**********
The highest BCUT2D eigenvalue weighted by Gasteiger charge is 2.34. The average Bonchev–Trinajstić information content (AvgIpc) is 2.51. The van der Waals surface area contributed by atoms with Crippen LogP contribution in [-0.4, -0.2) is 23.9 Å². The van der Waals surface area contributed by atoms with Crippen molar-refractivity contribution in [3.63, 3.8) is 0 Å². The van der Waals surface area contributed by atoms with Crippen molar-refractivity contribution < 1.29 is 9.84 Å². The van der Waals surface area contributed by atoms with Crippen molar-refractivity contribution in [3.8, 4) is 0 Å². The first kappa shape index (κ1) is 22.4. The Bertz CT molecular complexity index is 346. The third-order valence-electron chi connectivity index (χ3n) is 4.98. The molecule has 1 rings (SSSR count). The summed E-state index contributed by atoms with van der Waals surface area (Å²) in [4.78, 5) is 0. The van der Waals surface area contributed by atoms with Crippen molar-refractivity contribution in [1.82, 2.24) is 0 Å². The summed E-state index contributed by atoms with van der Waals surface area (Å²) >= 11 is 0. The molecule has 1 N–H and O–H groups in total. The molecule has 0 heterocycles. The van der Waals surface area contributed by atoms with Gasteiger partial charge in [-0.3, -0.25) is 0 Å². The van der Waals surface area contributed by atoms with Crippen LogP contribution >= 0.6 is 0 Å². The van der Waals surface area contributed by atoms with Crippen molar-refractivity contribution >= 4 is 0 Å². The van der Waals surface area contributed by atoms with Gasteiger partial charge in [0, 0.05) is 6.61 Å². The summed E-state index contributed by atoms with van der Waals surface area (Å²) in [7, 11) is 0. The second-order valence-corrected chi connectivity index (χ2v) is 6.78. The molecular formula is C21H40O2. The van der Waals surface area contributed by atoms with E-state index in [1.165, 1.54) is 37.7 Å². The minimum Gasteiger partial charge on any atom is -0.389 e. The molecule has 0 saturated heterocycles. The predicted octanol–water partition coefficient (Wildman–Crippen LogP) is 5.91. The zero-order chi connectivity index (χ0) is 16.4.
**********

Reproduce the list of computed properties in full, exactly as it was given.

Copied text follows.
The highest BCUT2D eigenvalue weighted by Gasteiger charge is 2.34. The average Bonchev–Trinajstić information content (AvgIpc) is 2.51. The van der Waals surface area contributed by atoms with Crippen LogP contribution in [-0.4, -0.2) is 23.9 Å². The van der Waals surface area contributed by atoms with Crippen molar-refractivity contribution in [3.63, 3.8) is 0 Å². The van der Waals surface area contributed by atoms with Crippen molar-refractivity contribution < 1.29 is 9.84 Å². The van der Waals surface area contributed by atoms with Crippen molar-refractivity contribution in [3.8, 4) is 0 Å². The first kappa shape index (κ1) is 22.4. The Bertz CT molecular complexity index is 346. The third-order valence-electron chi connectivity index (χ3n) is 4.98. The molecule has 1 rings (SSSR count). The summed E-state index contributed by atoms with van der Waals surface area (Å²) in [4.78, 5) is 0. The van der Waals surface area contributed by atoms with Crippen molar-refractivity contribution in [1.82, 2.24) is 0 Å². The summed E-state index contributed by atoms with van der Waals surface area (Å²) >= 11 is 0. The molecule has 1 N–H and O–H groups in total. The molecule has 0 heterocycles. The van der Waals surface area contributed by atoms with Gasteiger partial charge in [-0.3, -0.25) is 0 Å². The van der Waals surface area contributed by atoms with Crippen LogP contribution >= 0.6 is 0 Å². The van der Waals surface area contributed by atoms with Crippen molar-refractivity contribution >= 4 is 0 Å². The van der Waals surface area contributed by atoms with Gasteiger partial charge in [0, 0.05) is 6.61 Å². The summed E-state index contributed by atoms with van der Waals surface area (Å²) in [7, 11) is 0. The second-order valence-corrected chi connectivity index (χ2v) is 6.78. The molecular formula is C21H40O2. The van der Waals surface area contributed by atoms with E-state index in [1.165, 1.54) is 37.7 Å². The minimum Gasteiger partial charge on any atom is -0.389 e. The molecule has 0 saturated heterocycles. The predicted octanol–water partition coefficient (Wildman–Crippen LogP) is 5.91. The zero-order chi connectivity index (χ0) is 16.4.